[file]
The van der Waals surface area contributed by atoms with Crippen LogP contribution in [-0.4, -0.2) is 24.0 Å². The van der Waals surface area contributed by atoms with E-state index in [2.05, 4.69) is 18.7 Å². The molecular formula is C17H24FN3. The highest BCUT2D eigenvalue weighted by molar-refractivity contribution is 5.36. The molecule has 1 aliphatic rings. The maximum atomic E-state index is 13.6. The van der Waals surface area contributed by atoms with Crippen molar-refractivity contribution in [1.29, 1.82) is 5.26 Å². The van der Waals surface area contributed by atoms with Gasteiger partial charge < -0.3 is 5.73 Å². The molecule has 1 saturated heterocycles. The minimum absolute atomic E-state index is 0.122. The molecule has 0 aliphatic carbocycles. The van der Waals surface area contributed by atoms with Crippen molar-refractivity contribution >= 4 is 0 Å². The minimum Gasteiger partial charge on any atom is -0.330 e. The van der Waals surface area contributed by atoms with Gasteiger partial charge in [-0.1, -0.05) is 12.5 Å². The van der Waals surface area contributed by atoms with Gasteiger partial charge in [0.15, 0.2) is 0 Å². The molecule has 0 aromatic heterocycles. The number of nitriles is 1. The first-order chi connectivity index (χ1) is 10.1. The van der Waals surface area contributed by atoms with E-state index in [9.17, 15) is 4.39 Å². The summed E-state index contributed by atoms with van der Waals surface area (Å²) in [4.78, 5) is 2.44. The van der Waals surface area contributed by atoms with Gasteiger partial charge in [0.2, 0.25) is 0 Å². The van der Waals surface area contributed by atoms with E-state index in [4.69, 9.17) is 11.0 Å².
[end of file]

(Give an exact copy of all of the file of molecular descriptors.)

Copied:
The van der Waals surface area contributed by atoms with Crippen LogP contribution in [-0.4, -0.2) is 24.0 Å². The van der Waals surface area contributed by atoms with E-state index in [2.05, 4.69) is 18.7 Å². The molecular formula is C17H24FN3. The highest BCUT2D eigenvalue weighted by molar-refractivity contribution is 5.36. The molecule has 1 aliphatic rings. The maximum atomic E-state index is 13.6. The van der Waals surface area contributed by atoms with Crippen molar-refractivity contribution in [1.29, 1.82) is 5.26 Å². The van der Waals surface area contributed by atoms with Gasteiger partial charge < -0.3 is 5.73 Å². The molecule has 1 saturated heterocycles. The minimum absolute atomic E-state index is 0.122. The molecule has 0 aliphatic carbocycles. The van der Waals surface area contributed by atoms with Crippen molar-refractivity contribution >= 4 is 0 Å². The minimum Gasteiger partial charge on any atom is -0.330 e. The van der Waals surface area contributed by atoms with Gasteiger partial charge in [-0.1, -0.05) is 12.5 Å². The van der Waals surface area contributed by atoms with Gasteiger partial charge in [0.15, 0.2) is 0 Å². The molecule has 0 aromatic heterocycles. The number of nitriles is 1. The first-order chi connectivity index (χ1) is 10.1. The van der Waals surface area contributed by atoms with E-state index in [9.17, 15) is 4.39 Å². The summed E-state index contributed by atoms with van der Waals surface area (Å²) in [4.78, 5) is 2.44. The van der Waals surface area contributed by atoms with Gasteiger partial charge in [0.2, 0.25) is 0 Å². The van der Waals surface area contributed by atoms with E-state index in [4.69, 9.17) is 11.0 Å².